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Voices for Recovery

Marc Blackman (06/08/2012)

Marc Blackman

Looking back on my addiction, I believe I was born an alcoholic, or at least had the addictive personality as part of my genetic make-up. I grew up in an upper-middle class family who was very supportive and not overly strict. My problems didn't start until I was an adult and completely capable of making my own poor (and wise) decisions. After College, I wasn't ready to grow up and be an adult but didn't want to stay in school either. I chose to start my career and party heavily like I did in school. Soon enough I was unable to stop drinking despite my willingness and need to do so. I found my life quickly falling apart. Calling in "sick" to work was become a usual occasion. Relationships dwindled, responsibilities were no longer being taken care of and I had picked up my second DUI charge and was facing six months in jail. This did nothing to slow my behavior down. I began drinking daily and would often go on bender’s for days and sometimes weeks. Not eating, drinking water, or maintaining any sort of personal hygiene. This became “the norm” for me and when I would run out of alcohol or was too sick to continue drinking, I would end up in hospitals and detox units with extreme withdrawal symptoms.

Alcohol withdrawals feel like the worst case of flu or food poisoning you can imagine, coupled with sever tremors. I would shake so violently that I could barely walk and had to have medical personnel feed me and hold my glasses of water to drink because I was unable to do so from the severe shaking. I even suffered seizures as a result of the detoxing. I was completely unable to manage or maintain any sort of responsibility in my life and was getting closer and closer to a life in prison, institutions, or death before the age of 30. During all of this I managed to get arrested yet again for being drunk in public and a trespassing charge. With all three charges I was sentenced to fifteen days in jail and five and half months on house arrest. Once on house arrest I quickly relapsed and violated my terms of probation. During my sentencing for the violation of probation I requested the judge place me in jail for the full six months as this was the only way for me to maintain any sort of sobriety. I was on a work release program which allowed me to attend a 90 day intensive outpatient rehabilitation program and attend meetings while serving my sentence. I was more desperate than ever at this point. Sick and tired of being sick and tired being unable to stay sober on my own, I was willing to do anything to get sober.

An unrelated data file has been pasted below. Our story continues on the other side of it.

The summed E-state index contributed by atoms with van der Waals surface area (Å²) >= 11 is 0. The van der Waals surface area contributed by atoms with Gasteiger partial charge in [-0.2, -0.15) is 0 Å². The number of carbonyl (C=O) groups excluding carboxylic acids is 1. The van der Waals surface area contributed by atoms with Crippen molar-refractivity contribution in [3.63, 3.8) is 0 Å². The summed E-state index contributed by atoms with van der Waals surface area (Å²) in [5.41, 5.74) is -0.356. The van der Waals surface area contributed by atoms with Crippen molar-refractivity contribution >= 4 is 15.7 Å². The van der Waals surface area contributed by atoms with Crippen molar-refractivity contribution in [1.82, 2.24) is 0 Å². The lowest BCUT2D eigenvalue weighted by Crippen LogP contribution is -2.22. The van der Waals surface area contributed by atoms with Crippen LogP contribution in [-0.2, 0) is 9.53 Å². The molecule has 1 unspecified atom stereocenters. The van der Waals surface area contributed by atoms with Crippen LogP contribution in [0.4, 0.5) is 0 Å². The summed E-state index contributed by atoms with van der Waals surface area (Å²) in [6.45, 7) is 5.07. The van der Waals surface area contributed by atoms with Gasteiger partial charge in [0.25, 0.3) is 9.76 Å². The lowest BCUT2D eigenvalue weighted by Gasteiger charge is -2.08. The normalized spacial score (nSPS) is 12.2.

That’s when my life turned around. I stopped placing blame on everyone and everything else for my addiction and behaviors and began taking responsibility for my own actions. My attitude and lust for life completely changed and I started to live life on life’s terms, not only my own. Everything I had taken for granted I now saw for its purity and goodness. Family became important again as did myself and my own way of life. I realized that my problems with addiction weren’t the result of the drinking, the drinking was the solution. It was my thinking that was the cause of my behaviors. Although it has been the hardest thing I have ever had to go through, life couldn’t be better. My career in Finance and Accounting is back on track and in full swing, I’m back in school obtaining my MBA and I am seeing life through a whole new set of eyes; sober eyes. It was a re-birth for me. I still have to continue with my support in meetings with other alcoholics weekly and am always weary of my mind starting to drift back into the deepest darkest places. Identifying that my mind has a natural tendency to do that, I’ve been able to catch it before it slips down that dreaded path again and remind myself, using the tools that I have learned through my own sobriety and support groups, to change my ways of thinking in order to maintain my sobriety. I will always be an addict, which can never change. But my ability to control it is in my hands and I only have to take it one day at a time. It’s hard to ask for help, but it was the best thing I could have ever done for myself. I now reach out to other alcoholics and addicts in similar situations. The mind has an incredible ability to heal itself; you just have to let it do so.

Marc Blackman-Albuquerque, NM

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